Movie Review: Tangled
With Tangled, Disney's 50th Animated Classic, all of the above elements shine in unison. Tangled is indeed, a grand, spectacular return to Disney's classic roots, with plenty of modern twists and sensibilities.
Following a creative and financial slump in the early to mid 2000s, Disney seems to be on a high at present. Recent animated movies from the Mouse House- such as Meet The Robinsons, Bolt, and The Princess and the Frog have been well received and have performed quite well at the box office. But the 2010 release of Tangled exceeded all expectations. The movie garnered critical acclaim (a 90% rating on Rotten Tomatoes is a rare feat these days) and set the global box office on fire, with a worldwide collection amounting to nearly $600 million- impressive for an original animated film that doesn't have the Pixar name attached to it. Home video and merchandise sales soared, and the heroine Rapunzel became one of Disney's most sought after princesses. In sum, Tangled has become one of Disney's most popular animated films- a kind of popularity that recalls 90s Disney hits Aladdin and The Lion King.
The reason Tangled was such a roaring success is simple- it's a really good film. There's something in this movie that will appeal to everyone of all ages. Girls love Rapunzel, boys love Flynn Rider and Maximus the horse, adults love the old fashioned Disney charm, the music and animation.
For the unacquainted, Tangled tells the story of a princess named Rapunzel. Rapunzel has a secret superpower- 70 feet of magical hair that has the power to heal the sick and injured. When Rapunzel was an infant, she was kidnapped by an old woman named Gothel and locked in a tower. Gothel uses Rapunzel's hair to keep herself young and healthy. For eighteen years, Rapunzel has dreamed of leaving the tower to see the mysterious lights that appear every year on her birthday. When the kingdom's most wanted thief, Flynn Rider, uses Rapunzel's tower as a hideout, the two team up and set out on the adventure of a lifetime.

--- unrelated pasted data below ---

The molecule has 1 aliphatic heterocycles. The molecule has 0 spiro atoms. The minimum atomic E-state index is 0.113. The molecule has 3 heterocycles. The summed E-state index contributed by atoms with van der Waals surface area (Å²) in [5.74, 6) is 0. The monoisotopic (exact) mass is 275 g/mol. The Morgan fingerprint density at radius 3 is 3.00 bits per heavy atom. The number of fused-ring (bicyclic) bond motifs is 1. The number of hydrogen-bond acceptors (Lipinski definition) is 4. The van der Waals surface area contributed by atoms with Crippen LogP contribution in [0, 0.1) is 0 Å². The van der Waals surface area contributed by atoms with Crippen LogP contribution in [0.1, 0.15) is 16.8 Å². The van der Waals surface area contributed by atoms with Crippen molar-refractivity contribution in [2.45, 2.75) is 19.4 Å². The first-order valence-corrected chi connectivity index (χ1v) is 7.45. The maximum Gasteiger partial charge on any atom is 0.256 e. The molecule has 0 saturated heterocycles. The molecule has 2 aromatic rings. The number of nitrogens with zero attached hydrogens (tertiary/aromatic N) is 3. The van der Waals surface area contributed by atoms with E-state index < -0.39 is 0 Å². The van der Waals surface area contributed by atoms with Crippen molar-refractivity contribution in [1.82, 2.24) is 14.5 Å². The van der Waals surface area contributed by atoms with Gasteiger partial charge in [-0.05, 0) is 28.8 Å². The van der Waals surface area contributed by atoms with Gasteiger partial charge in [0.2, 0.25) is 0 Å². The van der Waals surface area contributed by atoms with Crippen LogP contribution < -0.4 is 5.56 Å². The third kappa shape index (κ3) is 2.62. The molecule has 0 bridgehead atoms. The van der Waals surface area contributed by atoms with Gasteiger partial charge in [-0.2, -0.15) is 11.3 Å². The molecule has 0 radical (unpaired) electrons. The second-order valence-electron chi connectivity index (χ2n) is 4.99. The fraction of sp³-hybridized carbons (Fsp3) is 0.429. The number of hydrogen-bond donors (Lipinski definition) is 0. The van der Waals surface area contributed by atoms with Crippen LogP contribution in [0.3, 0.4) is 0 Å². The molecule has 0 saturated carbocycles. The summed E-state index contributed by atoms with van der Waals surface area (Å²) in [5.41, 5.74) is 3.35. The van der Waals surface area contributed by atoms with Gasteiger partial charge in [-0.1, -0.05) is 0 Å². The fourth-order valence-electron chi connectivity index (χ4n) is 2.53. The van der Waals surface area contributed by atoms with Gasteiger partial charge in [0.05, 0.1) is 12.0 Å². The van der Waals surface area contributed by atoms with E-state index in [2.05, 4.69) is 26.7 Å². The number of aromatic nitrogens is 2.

The CGI animation in Tangled appears to push all limits. The animation is vivid, fluid and incredibly detailed. Characters look lifelike and their facial expressions, movements and hair all intricately constructed. For a sample, watch the "Mother Knows Best" sequence- a perfect example of the heights Disney animation has reached. A breathtaking sequence where thousands of lanterns rise in the sky is the most iconic Disney moment of the decade, also giving us "I See The Light", easily one of the greatest Disney songs of all time. But the star of the movie is easily the hair. Rapunzel's hair glows, shimmers and sparkles like nothing you've ever seen before. Disney really went all out for this movie's look- and the proof of the $250 million budget (one of the most expensive films ever!) is in the pudding.
Voice acting and singing credits go to pop singer Mandy Moore (best known for A Walk To Remember and solo pop projects) as Rapunzel, Zachary Levi (from TV's Chuck) as charmer Flynn Rider and Broadway's Donna Murphy as villainess Mother Gothel. Each of the voice actors also sing for their characters, so there's no double casting. A good thing, because the voice acting in Tangled is really impressive. It's hard to imagine any one else voicing the three leads. Speaking of the characters, they are well rounded and carefully developed. Side characters like Pascal the chameleon and Maximus the horse provide most of the film's laughs.
Music comes from Disney go-to guy and legend, Alan Menken, who teams up with lyricist Glen Slater for the first time. The result is a pleasing bunch of songs, some like When Will My Life Begin rather forgettable, but some becoming instant classics like I See The Light. While the songs are a mixed bag, the overall music of the movie gets a definite thumbs-up. It's a strong return to Disney's "let's burst into song!" roots.
What makes Tangled a winner, though, is the presence of a strong, compelling story filled with twists and turns. Under the guidance of Chief Creative Officer John Lasseter, it's evident that Disney's focus is back where it should be: telling great stories. Often dark and serious, the climax of Tangled is brilliantly executed.
All in all, Tangled is not just one of the best Disney movies to come from the studio in the past decade, but of Disney's best animated films, period. It hearkens back to old Disney fairytales, while at the same time, maintaining a very modern facade. And it does so without silly pop culture references or adult humor. It's hilarious, heartfelt, classy and moving, all at the same time. Tangled is indeed, a modern Disney classic, capable of standing beside classics such as The Lion King and Beauty and the Beast. As Disney's 50th Animated Classic, it's a perfect celebration of past, present and future.
With the success of Tangled and Wreck-It Ralph, the attention shifts to Disney's upcoming Frozen- a musical inspired by Hans Christian Andersen's The Snow Queen. Will Frozen continue Disney's upward streak? We'll have to wait and see!
More Disney Classics Reviews: *Frozen
*The Lion King